WKRP: Who we Are
The Western Klamath Restoration Partnership (WKRP) seeks to build trust and a shared vision for restoring fire resilience at the landscape scale. The past century of fire exclusion has severely impacted water supplies, forest health, communities, cultural resources, and threatened species throughout the Klamath Mountains and beyond.
This Partnership has allowed diverse stakeholders to come together to accomplish work by identifying Zones of Agreement where all parties agree upslope restoration needs to occur. Together, we created a plan for restoring fire resilience at the landscape scale, founded upon Traditional Ecological Knowledge (TEK) and practices and concepts outlined in the National Cohesive Wildland Fire Management Strategy. This plan incorporates ecological, economic, social and cultural values spatially across a 1.2 million acre landscape to determine where restoration treatments would yield the most beneficial results with the least amount of impacts . WKRP is a collaborative land and fire management effort between Tribal, Federal, and Non-Governmental (NGO) stakeholders in the Western Klamath Mountains of Northern California. It is based on 20 years of collaborative work between diverse partners, ultimately forming the WKRP in 2013.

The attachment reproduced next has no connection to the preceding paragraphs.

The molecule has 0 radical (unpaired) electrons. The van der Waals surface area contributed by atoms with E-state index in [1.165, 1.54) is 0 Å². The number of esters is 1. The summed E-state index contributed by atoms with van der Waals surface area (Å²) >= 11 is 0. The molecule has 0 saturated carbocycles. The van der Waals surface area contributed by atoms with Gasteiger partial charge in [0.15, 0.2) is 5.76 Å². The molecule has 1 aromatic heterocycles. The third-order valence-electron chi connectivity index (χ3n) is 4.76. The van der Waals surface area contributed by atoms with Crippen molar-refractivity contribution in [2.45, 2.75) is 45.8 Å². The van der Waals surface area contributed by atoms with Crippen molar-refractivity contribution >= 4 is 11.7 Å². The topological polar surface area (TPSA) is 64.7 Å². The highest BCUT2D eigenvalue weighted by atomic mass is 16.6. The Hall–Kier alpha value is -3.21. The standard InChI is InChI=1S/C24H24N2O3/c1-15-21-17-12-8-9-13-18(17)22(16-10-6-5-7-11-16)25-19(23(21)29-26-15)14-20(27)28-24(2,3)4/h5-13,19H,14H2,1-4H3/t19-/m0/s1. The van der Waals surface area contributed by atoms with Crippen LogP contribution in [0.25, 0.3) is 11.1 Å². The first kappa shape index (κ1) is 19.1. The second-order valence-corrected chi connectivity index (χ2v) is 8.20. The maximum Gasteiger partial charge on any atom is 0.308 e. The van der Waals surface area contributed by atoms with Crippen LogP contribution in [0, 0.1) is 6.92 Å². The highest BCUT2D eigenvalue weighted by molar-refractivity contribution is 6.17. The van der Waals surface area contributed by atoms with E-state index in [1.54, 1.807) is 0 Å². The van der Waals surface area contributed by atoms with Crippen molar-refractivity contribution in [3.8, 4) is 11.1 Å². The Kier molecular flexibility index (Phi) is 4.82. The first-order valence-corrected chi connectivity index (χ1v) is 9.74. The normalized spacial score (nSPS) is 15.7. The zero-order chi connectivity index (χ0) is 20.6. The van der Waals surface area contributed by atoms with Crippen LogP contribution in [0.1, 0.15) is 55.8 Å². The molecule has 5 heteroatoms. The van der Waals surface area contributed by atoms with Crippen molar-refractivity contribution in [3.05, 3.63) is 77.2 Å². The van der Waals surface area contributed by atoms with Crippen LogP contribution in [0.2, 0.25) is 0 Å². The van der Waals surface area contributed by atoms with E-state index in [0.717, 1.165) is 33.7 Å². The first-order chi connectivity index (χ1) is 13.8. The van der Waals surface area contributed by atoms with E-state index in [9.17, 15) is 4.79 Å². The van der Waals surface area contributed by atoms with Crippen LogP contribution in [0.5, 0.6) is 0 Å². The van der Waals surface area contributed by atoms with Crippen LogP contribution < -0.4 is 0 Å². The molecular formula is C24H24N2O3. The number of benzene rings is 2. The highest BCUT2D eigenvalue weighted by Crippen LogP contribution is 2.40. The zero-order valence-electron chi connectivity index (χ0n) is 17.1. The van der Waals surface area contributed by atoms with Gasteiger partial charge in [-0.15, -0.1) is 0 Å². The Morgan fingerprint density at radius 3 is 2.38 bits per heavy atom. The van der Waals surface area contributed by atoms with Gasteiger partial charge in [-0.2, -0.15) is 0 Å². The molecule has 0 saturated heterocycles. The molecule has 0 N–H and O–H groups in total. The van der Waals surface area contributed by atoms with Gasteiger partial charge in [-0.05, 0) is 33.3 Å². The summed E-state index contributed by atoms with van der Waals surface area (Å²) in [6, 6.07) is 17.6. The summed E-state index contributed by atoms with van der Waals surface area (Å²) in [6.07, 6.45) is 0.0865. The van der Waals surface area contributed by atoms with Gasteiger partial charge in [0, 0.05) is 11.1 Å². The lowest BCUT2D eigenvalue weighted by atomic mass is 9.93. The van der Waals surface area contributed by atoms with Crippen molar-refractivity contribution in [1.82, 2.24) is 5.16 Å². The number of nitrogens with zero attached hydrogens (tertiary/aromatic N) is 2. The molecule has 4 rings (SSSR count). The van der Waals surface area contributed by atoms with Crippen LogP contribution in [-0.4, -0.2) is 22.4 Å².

The Western Klamath Restoration partnership began in 2007, focusing on in-stream fish habitat restoration of the Middle Klamath River sub-basin. It became a 1.2-million-acre upslope restoration collaborative incorporating an “all lands” approach to address threats to people, property, cultural and natural resources at risk of high-intensity wildfire . Since then, the WKRP planning area has been refined to include the entire Salmon River watershed, a portion of the Middle Klamath River sub-basin between Weitchpec and Seiad Valley, and parts of the Siskiyou, Marble Mountain, and Trinity Alps wilderness areas. It spans two national forests—the Klamath and Six Rivers—and includes the communities of Weitchpec, Orleans, Somes Bar, Forks of Salmon, Cecilville, Sawyers Bar, Happy Camp, Seiad Valley, and much of the Karuk Tribe’s ancestral territory. Historically, the Western Klamath Mountains experienced fires every 3 to 10 years. Fire suppression over the last 100 years has resulted in a fire deficit that the WKRP is working to mitigate. A hallmark of the partnership is the Karuk Tribe’s knowledge of fire, passed down from generation to generation. This “traditional ecological knowledge” (TEK) shows us that traditional human/fire relationships of our past can guide the strategies of our future. While the Karuk Tribe and the US Forest Service are co-leads for the collaborative group, many stakeholders, communities and organizations are involved.
WKRP Pilot Projects
Partnership activities currently revolve around three geographic focal areas and strategic riparian restoration activities. Within these areas, the group explores multiple strategies across boundaries, on behalf of the group’s vision, values and guiding principles.